CPD releases annual report

Apr 1, 2015 882

The Columbus Police Department (CPD) has released it’s annual report. In many areas, crime remained flat. Drug cases continue to be an issue, specifically heroin.

Arguably the department’s brightest spot came on November 22, when CPD earned the accreditation from the Commission on Accreditation for Law Enforcement Agencies, or CALEA. CALEA is the highest recognition for a law enforcement agency in the United States. Department officials say that it is achieved by establishing internationally recognized best practices that maintain and improve the department’s services and professionalism. CPD says that less than three percent of law enforcement agencies in the country have obtained CALEA accreditation. In Indiana, CPD is one of only 15 of the state’s 581 agencies to be awarded CALEA’s Certificate of Accreditation.

CPD officials say that this accreditation is the culmination a comprehensive three-year effort that required annual self-examination of 188 nationally accepted standards, followed by an objective review by CALEA assessors. These standards are developed by collaboration among the International Association of Chiefs of Police, the National Organization of Black Law Enforcement Executives, the National Sheriffs Association, the Police Executive Research Forum, and numerous other associations and organizations.

CPD also touted its partnership with the Bartholomew Consolidated School Corporation (BCSC). The department has partnered with BCSC on a number of programs in years past, but that partnership was extended in 2014 with the addition of two full-time School Resource Officers. These officers’ primary job is to maintain safety for students, faculty and staff.

CPD’s annual report also touched on a number of statistics.

From 2013 to 2014, CPD calls for service increased 1.3 percent. From 2011 to 2014, they increased 3.4 percent.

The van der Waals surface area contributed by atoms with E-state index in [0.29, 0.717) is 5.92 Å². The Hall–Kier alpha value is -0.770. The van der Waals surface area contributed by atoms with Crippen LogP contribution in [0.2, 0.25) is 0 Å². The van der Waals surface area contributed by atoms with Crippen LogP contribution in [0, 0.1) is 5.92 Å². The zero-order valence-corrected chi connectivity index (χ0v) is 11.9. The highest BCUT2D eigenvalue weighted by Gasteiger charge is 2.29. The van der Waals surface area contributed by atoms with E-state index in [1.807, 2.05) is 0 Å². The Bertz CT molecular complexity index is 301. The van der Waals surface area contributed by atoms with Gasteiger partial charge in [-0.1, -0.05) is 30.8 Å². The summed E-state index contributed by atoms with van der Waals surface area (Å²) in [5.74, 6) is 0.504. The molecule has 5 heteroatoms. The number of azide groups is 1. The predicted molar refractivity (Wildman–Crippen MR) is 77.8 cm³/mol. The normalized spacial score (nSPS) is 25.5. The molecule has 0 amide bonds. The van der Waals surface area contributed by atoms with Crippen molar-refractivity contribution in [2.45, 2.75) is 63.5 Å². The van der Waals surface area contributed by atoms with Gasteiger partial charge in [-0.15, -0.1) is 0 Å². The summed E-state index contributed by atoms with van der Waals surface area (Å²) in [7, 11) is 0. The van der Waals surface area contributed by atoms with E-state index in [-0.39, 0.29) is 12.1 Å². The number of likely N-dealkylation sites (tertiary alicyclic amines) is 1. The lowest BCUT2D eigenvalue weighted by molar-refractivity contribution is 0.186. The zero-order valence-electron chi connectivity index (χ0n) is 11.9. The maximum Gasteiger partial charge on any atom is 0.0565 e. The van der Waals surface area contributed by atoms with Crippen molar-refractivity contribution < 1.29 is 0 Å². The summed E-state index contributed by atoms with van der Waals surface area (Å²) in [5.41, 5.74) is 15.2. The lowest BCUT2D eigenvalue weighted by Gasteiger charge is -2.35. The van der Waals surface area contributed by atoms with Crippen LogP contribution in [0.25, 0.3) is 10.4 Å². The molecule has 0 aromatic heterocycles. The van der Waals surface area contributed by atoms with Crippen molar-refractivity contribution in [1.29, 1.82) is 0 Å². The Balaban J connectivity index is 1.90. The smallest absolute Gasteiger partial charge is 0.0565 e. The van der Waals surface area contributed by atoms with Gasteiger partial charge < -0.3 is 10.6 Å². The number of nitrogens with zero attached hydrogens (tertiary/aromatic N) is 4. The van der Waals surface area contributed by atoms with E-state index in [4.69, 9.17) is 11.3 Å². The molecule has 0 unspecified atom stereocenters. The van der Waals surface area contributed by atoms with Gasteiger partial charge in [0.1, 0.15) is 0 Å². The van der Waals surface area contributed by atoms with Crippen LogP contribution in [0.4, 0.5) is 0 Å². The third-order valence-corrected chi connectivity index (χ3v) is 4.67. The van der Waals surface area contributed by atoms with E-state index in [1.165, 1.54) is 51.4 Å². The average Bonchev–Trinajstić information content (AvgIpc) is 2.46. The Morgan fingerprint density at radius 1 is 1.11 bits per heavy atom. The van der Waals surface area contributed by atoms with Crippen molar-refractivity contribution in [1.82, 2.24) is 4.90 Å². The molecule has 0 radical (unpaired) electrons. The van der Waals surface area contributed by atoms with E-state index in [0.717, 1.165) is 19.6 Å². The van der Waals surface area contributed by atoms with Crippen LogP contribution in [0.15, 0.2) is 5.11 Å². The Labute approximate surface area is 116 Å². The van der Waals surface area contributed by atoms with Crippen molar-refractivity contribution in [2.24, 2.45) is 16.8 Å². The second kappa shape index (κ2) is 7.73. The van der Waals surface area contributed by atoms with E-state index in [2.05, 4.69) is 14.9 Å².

From 2013 to 2014, there was a six percent reduction in property crime and from 2011 to 2014 a 23 percent reduction.

Operating While Intoxicated arrests increased 49 percent from 2013 to 2014.

From 2013 to 2014, CPD had a four percent increase in criminal arrests for adults. However, the department reports that adult criminal arrests have essentially remained consistent over the past four years.

From 2011 to 2014, CPD reports that there has been a 36 percent decrease in juvenile arrests. From 2013 to 2014, there has been an 11 percent decrease.

CPD officials say the department has been active in the Bartholomew County Juvenile Alternatives Initiative (JDAI), which has the goal of detaining the right youth for the right reason and to have community alternatives that can be utilized while maintaining public safety. That partnership is expected to continue.

From 2011 to 2014, CPD has reported a 13 percent decrease in domestic violence calls. However, from 2013 to 2014, there has been a 15 percent increase.

Property crime continues to be an issue for Columbus residents. CPD says that its goal is to continue to reduce the property crime rate, as has been the case over the past three years. Officials say they will strive to reduce property crime by five percent and to increase burglary case filings by 10 percent.

CPD officials say that when it comes to the drug problem, 2014 followed the trends that were seen in 2013. That includes an increase in heroin and imported methamphetamine. There were no methamphetamine labs found within city limits and the residual methamphetamine trash from labs was down 63 percent. While drug labs and trash from labs has significantly decreased, the department says meth dealing cases were up 38 percent over 2013. Officials say this shows that methamphetamine is being imported in to the city, as opposed to it being made locally. As for the heroin problem, CPD says is has “continued to attack the heroin epidemic.” That pressure is being credited with maintained the 2013 level of annual increase. The department says there has been a 500 percent increase in heroin dealing cases since 2012.